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Old 01-13-2012, 12:47 PM
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Are postdoctoral fellowships subject to self-employment (FICA) taxes

Hi everyone,

Thank you for reading my post. I am a postdoctoral fellow at Columbia University and I am receiving an NIH National Research Service Award (NRSA) institutional training grant (T32). I am NOT considered an employee, neither of the University nor of the NIH. Self-employment (FICA) taxes are not withheld from my paychecks. And this is my question: Am I supposed to pay self-employment (FICA) taxes? I can't get any definitive answer from the university's tax office, so I decided to try to get some help from this forum.
I did some online search and apparently this is a complicated question that doesn't have a simple solution. Below is a link to an article that deals with fellowships and their taxability. After reading it, my impression is "you don't have to but you should". But I am a biologist and I am probably wrong with my conclusion. Here's the link:
Overview of Tax Issues for Postdocs - National Postdoctoral Association - Welcome

Here's another article dealing with the same issue, and again, after reading it I am not sure what to do:
Postdocs and the Law, Part II: Principal Investigator Versus Individual Grants - Science Careers - Biotech, Pharmaceutical, Faculty, Postdoc jobs on Science Careers

Here is an NIH guideline, but an old one from 1994, saying explicitly that NRSA stipends are not subject to employment or self-employment tax (FICA). But again, this is an old guideline.
NIH Guide: NATIONAL RESEARCH SERVICE AWARD--INSTITUTIONAL GRANTS POLICY AND GUIDELINES

Yale's tax office says that their postdoctoral fellows don't have to pay FICA taxes:
Yale University Office for Postdoctoral Affairs | Postdocs

So if anyone could shed some light onto this issue I would greatly appreciate it.

One more question about state taxes. I live in New Jersey but work in New York. Am I supposed to pay NJ or NY state taxes?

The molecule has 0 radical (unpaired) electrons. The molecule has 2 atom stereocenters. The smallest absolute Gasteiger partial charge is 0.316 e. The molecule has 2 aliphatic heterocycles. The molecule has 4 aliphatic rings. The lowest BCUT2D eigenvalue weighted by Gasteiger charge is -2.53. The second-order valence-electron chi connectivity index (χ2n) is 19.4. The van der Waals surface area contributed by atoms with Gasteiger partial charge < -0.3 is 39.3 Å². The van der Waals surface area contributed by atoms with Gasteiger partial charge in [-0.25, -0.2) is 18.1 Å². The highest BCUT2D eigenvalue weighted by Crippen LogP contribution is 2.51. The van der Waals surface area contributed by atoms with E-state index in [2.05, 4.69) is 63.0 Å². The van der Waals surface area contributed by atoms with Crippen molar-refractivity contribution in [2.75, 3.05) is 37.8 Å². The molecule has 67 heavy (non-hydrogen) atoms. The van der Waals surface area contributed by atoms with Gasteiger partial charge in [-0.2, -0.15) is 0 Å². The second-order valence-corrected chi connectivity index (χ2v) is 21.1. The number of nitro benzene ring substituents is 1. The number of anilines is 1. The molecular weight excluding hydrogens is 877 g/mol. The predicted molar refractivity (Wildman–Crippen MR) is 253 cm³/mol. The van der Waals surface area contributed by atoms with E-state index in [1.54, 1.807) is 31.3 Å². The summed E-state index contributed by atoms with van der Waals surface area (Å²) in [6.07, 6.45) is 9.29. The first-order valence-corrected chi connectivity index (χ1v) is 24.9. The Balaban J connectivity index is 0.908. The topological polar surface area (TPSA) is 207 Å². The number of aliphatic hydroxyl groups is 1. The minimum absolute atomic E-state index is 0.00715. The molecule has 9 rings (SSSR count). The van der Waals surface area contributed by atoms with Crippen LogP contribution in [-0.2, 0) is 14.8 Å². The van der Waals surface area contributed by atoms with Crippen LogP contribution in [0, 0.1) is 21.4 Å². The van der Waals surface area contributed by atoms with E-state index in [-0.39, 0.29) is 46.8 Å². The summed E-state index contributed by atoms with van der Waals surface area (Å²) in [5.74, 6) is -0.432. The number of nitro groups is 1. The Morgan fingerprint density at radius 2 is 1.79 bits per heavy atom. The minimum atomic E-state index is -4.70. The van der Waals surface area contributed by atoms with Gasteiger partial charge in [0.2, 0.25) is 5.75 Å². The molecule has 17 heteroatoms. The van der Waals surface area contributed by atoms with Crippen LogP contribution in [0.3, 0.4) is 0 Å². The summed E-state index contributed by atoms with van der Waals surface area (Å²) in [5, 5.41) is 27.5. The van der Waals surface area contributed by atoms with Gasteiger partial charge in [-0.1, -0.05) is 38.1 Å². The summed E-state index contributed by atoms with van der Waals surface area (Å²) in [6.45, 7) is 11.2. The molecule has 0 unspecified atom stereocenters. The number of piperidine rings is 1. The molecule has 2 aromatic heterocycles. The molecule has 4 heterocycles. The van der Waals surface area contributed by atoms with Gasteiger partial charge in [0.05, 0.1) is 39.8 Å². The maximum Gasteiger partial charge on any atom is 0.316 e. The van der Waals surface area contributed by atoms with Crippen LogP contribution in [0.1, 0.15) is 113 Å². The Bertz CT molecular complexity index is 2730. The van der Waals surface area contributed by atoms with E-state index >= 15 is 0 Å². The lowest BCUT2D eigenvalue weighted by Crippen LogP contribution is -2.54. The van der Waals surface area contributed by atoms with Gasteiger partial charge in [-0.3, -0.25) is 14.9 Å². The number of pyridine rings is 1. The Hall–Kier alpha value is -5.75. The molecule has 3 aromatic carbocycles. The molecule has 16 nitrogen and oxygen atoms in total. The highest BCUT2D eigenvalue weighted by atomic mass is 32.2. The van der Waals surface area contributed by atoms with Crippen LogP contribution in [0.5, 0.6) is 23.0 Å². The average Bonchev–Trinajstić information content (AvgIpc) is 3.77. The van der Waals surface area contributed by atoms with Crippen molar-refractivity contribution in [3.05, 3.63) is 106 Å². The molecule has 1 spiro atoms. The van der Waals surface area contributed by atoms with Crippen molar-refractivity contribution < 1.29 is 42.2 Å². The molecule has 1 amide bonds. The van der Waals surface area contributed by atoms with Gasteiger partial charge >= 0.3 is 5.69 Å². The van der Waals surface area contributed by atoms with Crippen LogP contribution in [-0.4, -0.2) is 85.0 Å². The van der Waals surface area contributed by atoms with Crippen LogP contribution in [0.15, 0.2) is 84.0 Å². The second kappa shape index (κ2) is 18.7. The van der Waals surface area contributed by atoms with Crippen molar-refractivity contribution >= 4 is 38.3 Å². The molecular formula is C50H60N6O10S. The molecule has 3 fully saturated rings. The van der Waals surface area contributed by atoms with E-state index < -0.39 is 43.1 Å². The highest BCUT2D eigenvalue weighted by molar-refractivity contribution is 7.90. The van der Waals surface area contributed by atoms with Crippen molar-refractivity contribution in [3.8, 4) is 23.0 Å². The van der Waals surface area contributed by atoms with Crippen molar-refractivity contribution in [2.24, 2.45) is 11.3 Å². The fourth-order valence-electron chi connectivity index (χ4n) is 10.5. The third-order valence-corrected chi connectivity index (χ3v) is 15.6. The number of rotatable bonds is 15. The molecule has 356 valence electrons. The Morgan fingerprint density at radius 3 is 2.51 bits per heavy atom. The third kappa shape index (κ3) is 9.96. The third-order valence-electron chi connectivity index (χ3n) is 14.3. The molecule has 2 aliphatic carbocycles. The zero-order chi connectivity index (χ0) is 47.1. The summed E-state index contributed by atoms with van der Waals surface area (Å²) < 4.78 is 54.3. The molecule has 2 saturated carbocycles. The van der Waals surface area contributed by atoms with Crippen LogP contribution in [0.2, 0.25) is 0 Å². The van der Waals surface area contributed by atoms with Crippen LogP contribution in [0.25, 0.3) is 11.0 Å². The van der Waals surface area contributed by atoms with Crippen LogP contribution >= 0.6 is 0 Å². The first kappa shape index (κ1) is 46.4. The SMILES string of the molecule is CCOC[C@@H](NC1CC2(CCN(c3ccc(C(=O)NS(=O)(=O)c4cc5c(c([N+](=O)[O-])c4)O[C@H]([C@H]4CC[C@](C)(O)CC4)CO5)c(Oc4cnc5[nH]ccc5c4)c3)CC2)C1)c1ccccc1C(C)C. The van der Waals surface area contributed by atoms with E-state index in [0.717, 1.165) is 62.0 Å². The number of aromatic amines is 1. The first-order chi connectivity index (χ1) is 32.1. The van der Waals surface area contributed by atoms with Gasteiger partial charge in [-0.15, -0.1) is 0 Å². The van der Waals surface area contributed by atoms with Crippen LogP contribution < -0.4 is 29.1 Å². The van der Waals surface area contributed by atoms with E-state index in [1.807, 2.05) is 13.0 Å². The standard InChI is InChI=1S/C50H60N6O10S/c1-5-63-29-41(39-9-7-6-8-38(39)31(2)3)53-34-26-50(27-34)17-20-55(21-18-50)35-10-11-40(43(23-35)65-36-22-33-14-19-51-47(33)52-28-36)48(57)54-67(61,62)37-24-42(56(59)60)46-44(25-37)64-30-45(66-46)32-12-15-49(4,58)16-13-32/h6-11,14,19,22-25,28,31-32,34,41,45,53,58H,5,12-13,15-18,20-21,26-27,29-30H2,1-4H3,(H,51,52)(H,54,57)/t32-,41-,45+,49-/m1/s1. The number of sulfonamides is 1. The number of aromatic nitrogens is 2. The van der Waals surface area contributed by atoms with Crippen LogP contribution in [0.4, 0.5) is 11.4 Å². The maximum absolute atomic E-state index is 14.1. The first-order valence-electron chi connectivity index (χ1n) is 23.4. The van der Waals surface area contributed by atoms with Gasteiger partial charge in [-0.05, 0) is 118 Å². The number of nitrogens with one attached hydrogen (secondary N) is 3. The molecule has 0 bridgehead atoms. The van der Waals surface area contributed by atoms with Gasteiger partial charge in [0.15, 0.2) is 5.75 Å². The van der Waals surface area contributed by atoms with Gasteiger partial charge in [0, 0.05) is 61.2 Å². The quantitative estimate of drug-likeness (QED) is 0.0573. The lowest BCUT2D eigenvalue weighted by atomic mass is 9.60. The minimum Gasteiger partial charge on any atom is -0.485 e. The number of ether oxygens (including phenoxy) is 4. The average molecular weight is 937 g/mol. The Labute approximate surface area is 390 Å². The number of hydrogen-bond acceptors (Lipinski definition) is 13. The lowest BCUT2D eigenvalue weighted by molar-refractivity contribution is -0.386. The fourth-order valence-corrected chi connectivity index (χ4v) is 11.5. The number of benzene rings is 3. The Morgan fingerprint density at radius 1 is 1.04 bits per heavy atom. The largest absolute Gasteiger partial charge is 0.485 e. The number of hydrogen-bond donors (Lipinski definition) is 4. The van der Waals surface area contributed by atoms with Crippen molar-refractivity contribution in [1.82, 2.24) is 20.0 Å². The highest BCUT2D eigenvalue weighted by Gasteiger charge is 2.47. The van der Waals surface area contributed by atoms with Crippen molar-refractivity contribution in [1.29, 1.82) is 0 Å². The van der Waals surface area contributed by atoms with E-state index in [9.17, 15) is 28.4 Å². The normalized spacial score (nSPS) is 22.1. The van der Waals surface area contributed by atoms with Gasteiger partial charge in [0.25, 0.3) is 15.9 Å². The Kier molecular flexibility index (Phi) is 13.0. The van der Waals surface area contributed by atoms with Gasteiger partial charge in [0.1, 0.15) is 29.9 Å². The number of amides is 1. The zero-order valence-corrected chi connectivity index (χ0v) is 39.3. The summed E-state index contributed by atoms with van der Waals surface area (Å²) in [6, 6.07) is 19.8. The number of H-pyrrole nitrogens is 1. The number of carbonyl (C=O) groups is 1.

Thank you very much for your help.



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Old 01-14-2012, 01:36 AM
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“Are postdoctoral fellowships subject to self-employment (FICA) taxes”---> Self employment tax is NOT FICA tax; SECA is self employment tax; SECA tax is a tax consisting of Social Security and Medicare taxes, OASDI, I mean primarily for individuals who work for themselves. It is similar to the Social Security and Medicare taxes withheld from the pay of most wage earners.You figure SECA tax yourself using Schedule SE. Social Security and Medicare taxes of most wage earners are figured by their employers. Also you can deduct half of your SE tax in figuring your adjusted gross income. Wage earners cannot deduct Social Security and Medicare taxes.As long as the amount on your Sch SE line 4 is $400 or exceeds $400, you need to pay SECA tax on 1040ES if you are subject to the tax.
“I am a postdoctoral fellow at Columbia University and I am receiving an NIH National Research Service Award (NRSA) institutional training grant (T32). I am NOT considered an employee, neither of the University nor of the NIH. Self-employment (FICA) taxes are not withheld from my paychecks. And this is my question: Am I supposed to pay self-employment (FICA) taxes?”----->No, I do Not think so: NRSA recipients are not employees of the University or of NIH. Because an NRSA recipient is not an employee of the University , the NRSA award may not be charged for employee benefits. NRSA awards are treated as "non-compensatory stipends". This means that the stipend is not compensation for work performed and is not treated as wages paid to an employee. Wages paid to employees are subject to state and federal income taxes and FICA withholdings. A non-compensatory stipend is NOT subject to state and federal income taxes and FICA withholding. However, NRSA recipients are required to report the NRSA stipends as income on their individual tax returns. Please note that even though NRSA recipients will not receive a Form 1099 from the University, they are still required to report the stipend on their individual tax returns.You need to report the income on 1040 line 21 , other income.
“One more question about state taxes. I live in New Jersey but work in New York. Am I supposed to pay NJ or NY state taxes?”---->I assume that you are either a US citizen or US resident, then as there is NO State Tax Reciprocal Agreement between NYS and NJ, you, as a full year resident of NJ, need to pay tax to NYS as a nonresident of NYS on your income that you earned in NYS and file NJ state claim your tax credit on your NYS tax that you paid to NYS. But I guess you do not get full credit by that amount toward your NY tax. Since the NY state tax is higher than the NJ state tax. In the case of NYC tax, only residents of NYC pay NYC income tax. Non-resident workers do not pay NYC income tax.However, NYC Charter section 1127 requires certain applicants for NYC employment to enter into a contract in which prospective employees agree to make payments in lieu of personal income taxes, the so-called "condition of employment payments," should he reside outside of NYC.



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